Archive for January, 2010
Skills in the kitchen directly translate to the other rooms of the house. Really! Date night will go better with great food and plenty of good wine – so get cooking!
Beef and Mushrooms:
(bouffe avec champignon – use the french. They dig that.)
1 lb. chuck, diced
6-8 oz. mushrooms, sliced
6-8 oz. onions, diced
4 cloves garlic, minced
1 cup red wine
1 teaspoon thyme, rosemary or basil
Remember that the browning (not burning) is the key. Take your time. (They dig that, too.)
Are using meatloaf to help use up the last bit of things? You should! Meatloaf needs no recipe for success. It is one of those things where the whole is greater than the sum of the parts.
Before I was a Chef and before I had any game, I had only one lure in my tackle box and it was the perfect net for late night. Pasta. Nothing says I’m reasonably drunk and momentarily “off my diet” than a nice bowl of creamy, cheesy and lighty peppery pasta between midnight and well past midnight.
While in culinary school, I was in survival mode and knew one thing for certain. Pasta is cheaper than cheap! Made from scratch not only made it cheaper, it was now a survival skill and hungry, reasonably drunk friends dig survival skills – especially the creamy, cheesy and lightly peppery kind.
Have this prepared ahead of time. Mix by hand or if you have a food processor, use the blade attachment and combine in the bowl:
1 Tablespoon oil – any
1 Teaspoon salt
2 1/4 cups flour
Kneed into a stiff dough adding more flour if needed to obtain a good consistency.
Wrap the dough ball in plastic wrap and refrigerate until use.
The sauce is:
Greuyere Cheese – grated
Fresh Ground Pepper
Now go party! When you return, put a pot of water on to boil.
Slice a piece of the dough and put it on you cleaned, lightly floured counter. If you have a rolling pin, use it. I didn’t. I used a vermouth bottle. Roll the dough out as thinly as you prefer while maintaining a light flouring underneath and on top. Now roll up the dough sheet and slice into a skilled width. Don’t try for angelhair here. Go for fettuccine. If you get Lasagna sheets, you’re too drunk to cook or otherwise so pack it up and say goodnight.
Drop the strips of fresh pasta into boiling water.
Meanwhile in another pan, add 1/2 cup heavy cream and bring to a simmer. The pasta will cook quickly – perhaps 4 or 5 minutes.
Add the cooked, drained pasta and a bit of the pasta water to the cream and continue to reduce until a nice consistency is obtained. Add a nice handful of cheese, some cracked black pepper and your done.
Serve with (more) white wine and Grover Washington Jr.
Turn off the stove and clean up when they leave – tomorrow.
…and I can perfectly understand why. I buy Fage yogurt. It’s a Greek yogurt. (pr. Fah-yeh) This stuff rocks. Smooth and creamy but thick like sour cream, it has a nice tartness about it. I’ve used it on baked potatoes in place of sour cream and especially love it with honey – Greek style. Our infant wolfs it down so much that I decided to make my own to save on the $5 per quart price tag. It takes a while but it is worth the wait if you are going to be going through a ton of it.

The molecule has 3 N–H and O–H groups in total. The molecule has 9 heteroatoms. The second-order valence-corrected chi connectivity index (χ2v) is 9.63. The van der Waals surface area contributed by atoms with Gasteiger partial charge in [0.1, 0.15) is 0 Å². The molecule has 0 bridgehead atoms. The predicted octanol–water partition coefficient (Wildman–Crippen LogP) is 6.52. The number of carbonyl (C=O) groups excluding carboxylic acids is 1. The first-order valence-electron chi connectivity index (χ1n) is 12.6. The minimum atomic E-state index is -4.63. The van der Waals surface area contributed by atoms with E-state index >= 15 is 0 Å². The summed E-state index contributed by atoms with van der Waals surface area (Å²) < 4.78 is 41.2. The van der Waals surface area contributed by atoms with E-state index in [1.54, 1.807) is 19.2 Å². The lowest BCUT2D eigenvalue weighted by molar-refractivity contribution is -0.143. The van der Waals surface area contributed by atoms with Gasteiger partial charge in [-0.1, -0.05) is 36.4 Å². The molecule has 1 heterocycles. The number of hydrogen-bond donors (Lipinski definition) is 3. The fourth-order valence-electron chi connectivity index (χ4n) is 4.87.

1 Gallon of whole milk
1 heaping tablespoon of Fage as a starter culture.
1 Tablespoon sugar – consider it food for the culture
In a 2 gallon soup pot, bring the milk just to the edge of a simmer. (Do NOT boil.) Remove from the heat and let stand until the temp reaches 115 degrees.
In a bowl, mix the tablespoon of yogurt with a cup of the hot milk a little at a time. Then stir that mixture back into the soup pot of milk. Give it a stir.
Take a clean kitchen towel or flour sack towel and put it across the top as a cover. This prevents a skin from forming while it is setting.
Put the entire pot in an oven set on the very lowest setting and maintain the 115 degree temp in the pot for 6-8 hours. (I did mine over night.) Your oven can be tricky and getting the setting just right may take a bit of practice.
Remove from the oven and place into a refrigerator until completely cool. After it cools, it’s actually ready to go – but I like to take it a step further to make it super thick. I bought a fine mesh strainer and strain it in batches in the refrigerator. The water (whey) can be discarded once it is strained out. I’ll even put a piece of parchment and a dish on to to add a little pressure. It can be a long process but the result is super thick heaven at a price that makes sense.
(Next batch, I do a video…)